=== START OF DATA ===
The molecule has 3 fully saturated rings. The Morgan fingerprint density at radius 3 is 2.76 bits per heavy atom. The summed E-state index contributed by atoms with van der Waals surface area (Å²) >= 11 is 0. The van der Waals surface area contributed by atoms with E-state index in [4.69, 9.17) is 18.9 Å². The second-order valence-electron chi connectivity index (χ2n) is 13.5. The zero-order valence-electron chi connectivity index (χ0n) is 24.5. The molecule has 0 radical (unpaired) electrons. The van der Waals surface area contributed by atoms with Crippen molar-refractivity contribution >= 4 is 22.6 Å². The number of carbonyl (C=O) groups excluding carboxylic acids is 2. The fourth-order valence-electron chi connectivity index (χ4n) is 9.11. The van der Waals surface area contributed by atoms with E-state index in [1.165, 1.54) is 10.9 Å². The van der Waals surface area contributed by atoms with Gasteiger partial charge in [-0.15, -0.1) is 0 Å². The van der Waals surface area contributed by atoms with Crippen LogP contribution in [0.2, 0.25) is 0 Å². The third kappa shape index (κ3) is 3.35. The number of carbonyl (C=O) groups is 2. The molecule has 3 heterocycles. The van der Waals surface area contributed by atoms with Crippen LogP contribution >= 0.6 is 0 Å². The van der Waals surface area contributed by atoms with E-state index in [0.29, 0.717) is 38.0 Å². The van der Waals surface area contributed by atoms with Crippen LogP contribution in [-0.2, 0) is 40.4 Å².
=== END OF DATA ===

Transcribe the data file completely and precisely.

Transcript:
The molecule has 3 fully saturated rings. The Morgan fingerprint density at radius 3 is 2.76 bits per heavy atom. The summed E-state index contributed by atoms with van der Waals surface area (Å²) >= 11 is 0. The van der Waals surface area contributed by atoms with E-state index in [4.69, 9.17) is 18.9 Å². The second-order valence-electron chi connectivity index (χ2n) is 13.5. The zero-order valence-electron chi connectivity index (χ0n) is 24.5. The molecule has 0 radical (unpaired) electrons. The van der Waals surface area contributed by atoms with Crippen molar-refractivity contribution >= 4 is 22.6 Å². The number of carbonyl (C=O) groups excluding carboxylic acids is 2. The fourth-order valence-electron chi connectivity index (χ4n) is 9.11. The van der Waals surface area contributed by atoms with E-state index in [1.165, 1.54) is 10.9 Å². The van der Waals surface area contributed by atoms with Gasteiger partial charge in [-0.15, -0.1) is 0 Å². The van der Waals surface area contributed by atoms with Crippen LogP contribution in [0.2, 0.25) is 0 Å². The third kappa shape index (κ3) is 3.35. The number of carbonyl (C=O) groups is 2. The molecule has 3 heterocycles. The van der Waals surface area contributed by atoms with Crippen LogP contribution >= 0.6 is 0 Å². The van der Waals surface area contributed by atoms with E-state index in [0.29, 0.717) is 38.0 Å². The van der Waals surface area contributed by atoms with Crippen LogP contribution in [-0.2, 0) is 40.4 Å².